Monday, June 10, 2013

Monday Reruns: Moments of Sheer Flippancy

(original post date:  April 6, 2011)
 
It’s probably been close to four decades since I’ve sought out bubble gum, and I don’t even know if Bazooka Gum exists anymore. But, when I was a kid, it was a go-to purchase at those small, family-owned shops that existed in a simpler economy. For a penny, a kid could purchase a piece. (And after spending a nickel on a Coke, a penny was quite the extravagance.)

The two-layer unwrapping process led to the pink pillow of sugar (ostensibly divisible by two, but did anyone ever share a piece?). And inside the outer wrapper was the infamous Bazooka Joe comic, complete with a “fortune” that was written in extremely small print just below the final frame of the illustrated cartoon story.

Just as I’ve continued, in my adulthood, to pay attention to the brief and random forebodings that come at the end of a Chinese meal, I used to give my Bazooka Joe fortune a few moments of my time.

Back then and to this day, I never let the words guide my life (or play with my hopes and wishes), but I always respect them for their potential to make me think.

Sometimes a “fortune” provides a good impetus for reflection.

Sometimes a “fortune” provides wisdom that one cannot grasp when going through the day-to-day movements of life.

Other times, it is way beyond random.

There is a Bazooka Joe “fortune” that I will always remember.

It said: You will never become a giant shoelace.

It may be a reflection of my self-esteem back then, but becoming a giant shoelace was something I never worried about. I don’t know; call me confident. Maybe, too, because there were no role models…

So while I did not relate the fortune to my own personal fantasies, I nevertheless gleaned some wisdom from it. I learned that adults with jobs (e.g., the Bazooka Joe fortune-writer) can get bored in those jobs, and those moments of boredom can lead to flippancy.

…Once I entered my adulthood, I found employment in a variety of areas (none requiring the skills and strengths of a giant shoelace). And to this day, the longest job I’ve ever kept was at a burger-slinging joint in central Manhattan. My primary shift was the lunch rush, and I loved the work. It was no frills and totally aerobic. I took my earnings home with me everyday. My tips paid the rent and gave me enough left over for some kind of night-life. Better yet, there were no office politics.

We were a weird work family who got along well and probably would never have met had we not all landed at that particular joint. The waitresses – eight of us – found our gender balance in a variety of bartenders and an all-male kitchen staff. There often was a party atmosphere permeating the place. Flirtation and flippancy were the norm.

And every twelve weeks or so, our Mama Manager would let us girls know that, before we’d left for that day, we’d need to “do” ten menus.

“Do” ten menus. Here’s what that meant: the restaurant was part of a big citywide chain, and – wise to printing deals – had stocks and stocks of pre-printed menus. They saved money by ordering menus in mega-bulk, and they didn’t sweat price changes. Why? Because their menus didn’t even bother to list prices.

Accordingly, an untouched menu would include line items that looked something like this:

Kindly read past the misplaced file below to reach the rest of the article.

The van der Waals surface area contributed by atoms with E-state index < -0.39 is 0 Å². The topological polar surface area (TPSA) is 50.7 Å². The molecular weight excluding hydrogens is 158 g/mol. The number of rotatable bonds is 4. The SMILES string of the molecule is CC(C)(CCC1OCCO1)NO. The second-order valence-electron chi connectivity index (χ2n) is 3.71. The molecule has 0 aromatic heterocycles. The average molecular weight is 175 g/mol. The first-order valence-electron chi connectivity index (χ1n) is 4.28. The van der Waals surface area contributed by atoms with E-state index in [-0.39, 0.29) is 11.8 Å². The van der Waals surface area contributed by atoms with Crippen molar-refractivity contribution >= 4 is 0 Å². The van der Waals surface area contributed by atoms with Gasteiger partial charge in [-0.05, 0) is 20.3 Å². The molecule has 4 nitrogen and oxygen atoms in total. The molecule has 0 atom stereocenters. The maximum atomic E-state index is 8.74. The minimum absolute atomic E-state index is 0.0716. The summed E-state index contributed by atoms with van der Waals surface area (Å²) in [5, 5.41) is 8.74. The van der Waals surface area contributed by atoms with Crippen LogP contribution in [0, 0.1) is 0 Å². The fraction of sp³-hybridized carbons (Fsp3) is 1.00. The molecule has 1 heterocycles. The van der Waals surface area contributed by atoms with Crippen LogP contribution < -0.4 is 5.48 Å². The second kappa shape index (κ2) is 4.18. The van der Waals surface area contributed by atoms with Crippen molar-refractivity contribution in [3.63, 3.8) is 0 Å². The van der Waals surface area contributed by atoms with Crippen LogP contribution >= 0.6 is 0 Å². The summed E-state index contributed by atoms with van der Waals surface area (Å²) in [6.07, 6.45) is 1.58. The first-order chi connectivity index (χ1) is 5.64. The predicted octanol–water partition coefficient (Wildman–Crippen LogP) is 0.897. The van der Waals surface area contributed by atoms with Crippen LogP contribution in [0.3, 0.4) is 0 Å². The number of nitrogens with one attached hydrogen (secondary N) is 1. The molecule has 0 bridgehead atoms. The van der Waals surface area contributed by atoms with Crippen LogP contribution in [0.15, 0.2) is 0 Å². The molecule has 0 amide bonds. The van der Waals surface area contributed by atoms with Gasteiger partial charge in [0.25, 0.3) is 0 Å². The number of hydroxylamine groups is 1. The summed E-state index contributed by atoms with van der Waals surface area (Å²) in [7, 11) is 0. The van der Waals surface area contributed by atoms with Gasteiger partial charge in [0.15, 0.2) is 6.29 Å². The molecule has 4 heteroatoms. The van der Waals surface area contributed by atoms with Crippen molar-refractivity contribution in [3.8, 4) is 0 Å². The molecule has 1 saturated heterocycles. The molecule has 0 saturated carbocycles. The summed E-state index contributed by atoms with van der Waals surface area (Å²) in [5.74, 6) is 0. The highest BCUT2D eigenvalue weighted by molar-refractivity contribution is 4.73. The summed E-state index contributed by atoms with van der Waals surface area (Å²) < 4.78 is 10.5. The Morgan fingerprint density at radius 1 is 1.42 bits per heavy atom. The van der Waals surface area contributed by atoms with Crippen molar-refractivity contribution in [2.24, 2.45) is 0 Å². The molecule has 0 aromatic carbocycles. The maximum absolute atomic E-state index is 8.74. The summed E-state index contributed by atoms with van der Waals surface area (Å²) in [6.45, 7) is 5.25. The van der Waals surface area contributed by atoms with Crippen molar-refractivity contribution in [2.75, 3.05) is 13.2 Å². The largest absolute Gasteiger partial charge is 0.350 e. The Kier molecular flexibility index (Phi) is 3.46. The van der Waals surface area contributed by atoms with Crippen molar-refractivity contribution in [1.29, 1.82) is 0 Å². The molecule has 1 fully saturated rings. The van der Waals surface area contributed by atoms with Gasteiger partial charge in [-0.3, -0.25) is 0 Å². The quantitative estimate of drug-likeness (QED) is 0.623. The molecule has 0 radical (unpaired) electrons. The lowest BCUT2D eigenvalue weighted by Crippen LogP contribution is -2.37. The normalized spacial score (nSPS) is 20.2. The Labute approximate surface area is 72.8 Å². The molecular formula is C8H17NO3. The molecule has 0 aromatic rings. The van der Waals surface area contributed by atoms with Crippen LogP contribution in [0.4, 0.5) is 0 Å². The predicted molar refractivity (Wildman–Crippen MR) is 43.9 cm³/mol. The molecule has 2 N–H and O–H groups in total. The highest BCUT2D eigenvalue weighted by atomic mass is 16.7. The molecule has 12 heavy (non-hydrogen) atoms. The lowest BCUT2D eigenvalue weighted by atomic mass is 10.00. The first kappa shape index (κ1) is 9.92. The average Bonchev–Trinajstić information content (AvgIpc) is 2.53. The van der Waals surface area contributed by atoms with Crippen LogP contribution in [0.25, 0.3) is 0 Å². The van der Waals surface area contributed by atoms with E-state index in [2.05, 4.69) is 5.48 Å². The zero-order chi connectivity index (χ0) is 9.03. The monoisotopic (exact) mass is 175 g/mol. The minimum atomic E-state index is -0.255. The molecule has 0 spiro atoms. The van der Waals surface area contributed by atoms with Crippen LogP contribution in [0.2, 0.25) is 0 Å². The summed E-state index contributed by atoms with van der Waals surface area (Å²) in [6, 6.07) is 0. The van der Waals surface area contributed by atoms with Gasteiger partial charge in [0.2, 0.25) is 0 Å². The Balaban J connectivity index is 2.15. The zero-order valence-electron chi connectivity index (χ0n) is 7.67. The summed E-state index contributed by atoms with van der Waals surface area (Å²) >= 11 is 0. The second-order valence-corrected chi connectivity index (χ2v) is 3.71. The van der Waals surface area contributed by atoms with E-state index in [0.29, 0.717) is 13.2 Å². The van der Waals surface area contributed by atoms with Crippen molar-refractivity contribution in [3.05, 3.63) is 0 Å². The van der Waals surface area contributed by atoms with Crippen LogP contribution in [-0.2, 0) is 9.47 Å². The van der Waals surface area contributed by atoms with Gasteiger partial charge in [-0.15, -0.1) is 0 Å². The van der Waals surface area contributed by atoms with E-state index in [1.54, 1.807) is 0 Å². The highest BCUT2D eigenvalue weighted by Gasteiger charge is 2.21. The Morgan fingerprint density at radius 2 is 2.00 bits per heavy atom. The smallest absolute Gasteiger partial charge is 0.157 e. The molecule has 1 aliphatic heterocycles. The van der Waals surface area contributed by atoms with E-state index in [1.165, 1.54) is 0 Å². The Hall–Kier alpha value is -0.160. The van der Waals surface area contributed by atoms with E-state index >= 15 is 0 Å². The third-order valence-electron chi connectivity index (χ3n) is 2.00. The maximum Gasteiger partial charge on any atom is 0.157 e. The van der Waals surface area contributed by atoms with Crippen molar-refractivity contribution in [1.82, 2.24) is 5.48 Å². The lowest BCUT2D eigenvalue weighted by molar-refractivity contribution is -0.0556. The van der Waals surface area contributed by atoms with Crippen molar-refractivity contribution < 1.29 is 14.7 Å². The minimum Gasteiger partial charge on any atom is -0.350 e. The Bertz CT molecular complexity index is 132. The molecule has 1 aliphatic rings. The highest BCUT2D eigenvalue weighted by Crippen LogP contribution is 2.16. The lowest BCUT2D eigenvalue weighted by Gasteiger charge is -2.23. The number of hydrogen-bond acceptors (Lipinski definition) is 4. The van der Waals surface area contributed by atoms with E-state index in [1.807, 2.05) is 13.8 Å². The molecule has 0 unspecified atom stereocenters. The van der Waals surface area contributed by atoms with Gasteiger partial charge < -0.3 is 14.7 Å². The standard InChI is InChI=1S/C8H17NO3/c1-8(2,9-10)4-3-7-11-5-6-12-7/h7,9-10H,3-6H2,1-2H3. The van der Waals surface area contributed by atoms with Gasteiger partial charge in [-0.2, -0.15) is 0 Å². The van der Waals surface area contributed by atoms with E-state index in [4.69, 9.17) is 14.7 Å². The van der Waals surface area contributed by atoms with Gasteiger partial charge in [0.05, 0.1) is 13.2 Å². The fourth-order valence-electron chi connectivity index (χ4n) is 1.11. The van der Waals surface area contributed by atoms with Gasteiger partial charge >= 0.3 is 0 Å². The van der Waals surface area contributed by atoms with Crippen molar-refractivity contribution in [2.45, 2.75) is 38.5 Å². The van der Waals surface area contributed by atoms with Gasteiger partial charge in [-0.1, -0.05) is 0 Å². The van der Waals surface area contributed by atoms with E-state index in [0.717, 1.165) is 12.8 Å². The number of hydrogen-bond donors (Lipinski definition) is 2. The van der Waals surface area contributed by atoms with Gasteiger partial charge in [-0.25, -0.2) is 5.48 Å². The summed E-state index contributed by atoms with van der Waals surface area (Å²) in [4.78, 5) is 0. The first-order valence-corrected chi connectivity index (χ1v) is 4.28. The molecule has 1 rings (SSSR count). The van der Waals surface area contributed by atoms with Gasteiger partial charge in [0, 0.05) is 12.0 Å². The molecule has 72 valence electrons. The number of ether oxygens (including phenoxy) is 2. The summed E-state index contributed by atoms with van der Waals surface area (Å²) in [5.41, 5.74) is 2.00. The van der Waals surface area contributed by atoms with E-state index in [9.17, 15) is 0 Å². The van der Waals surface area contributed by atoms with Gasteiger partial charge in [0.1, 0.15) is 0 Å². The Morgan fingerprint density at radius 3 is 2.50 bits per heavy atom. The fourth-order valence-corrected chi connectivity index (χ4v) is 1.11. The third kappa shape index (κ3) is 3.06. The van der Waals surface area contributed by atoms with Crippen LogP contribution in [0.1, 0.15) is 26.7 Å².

Cheddar Burger ______

So: it was the job of us waitri – on a regular basis – to sit around (before we’d left for the day) and replace dog-eared or out-priced menus with fresher, cleaner, up-to-date versions.

… And so we sat, that one afternoon, the eight of us gathered around two checkerboard squares. We’d begun sipping our complimentary bar beverages (the management was lax on that score), and we were in a fine mood. The cheddar burger had been raised to $3.50. The bacon-cheese was a whopping $3.95. We soon gathered a rhythm as we each filled out our requisite ten menus. And each of us, too, found blank spaces within those menus – spaces where we were expected to add listings for the dishes that hadn’t made the print-run.

There were Chicken Nuggets.

And I believe a Fried Shrimp dish was the other hand-written feature.

… As I sat there, enjoying my Bloody Mary, filling out prices and spaces, I also had a moment of silent camaraderie with the fortune-teller back at Bazooka.

Which is to say, even after I’d written in the Chicken Nuggets and the Fried Shrimp, there was still some empty space on the menu in front of me.

A canvas, if you will.

And so, I entered in a nonexistent menu item:

“Pheasant Under Glass w/FRIES…. $25.99”

For all my ensuing days there, I never heard word-one about that entry. And only once, while taking an order, I saw that a customer in my station had that menu.

(I felt a little anxious before he ordered.)

Fortunately, he went for the Cheddar cheeseburger.

(Perhaps he was on a budget.)

… I’m glad I never got into any trouble for my moment of flippancy. It would have sucked to have been fired from that place.

Sure, maybe I was a little bored at times, but I wasn’t ready to open the next chapter on my “career path.”

I mean, where would I have gone?

I didn’t have much of a plan, you see. I knew one thing and one thing only: I would never become a giant shoelace.

2 comments:

Sioux said...

Katie--I was a waitress at several different restaurants. Some were not-so-impressive (Denny's) and some were nice. (At one of the nicer ones, I spilled a Bloody Mary all over an executive in a business suit. Needless to say I was a gawky server.)

How wonderful that you could squeeze at least a smidgen of entertainment out of a job as boring as doing the menus...and how lucky no one ever ordered that pheasant.

BECKY said...

Love this!! :)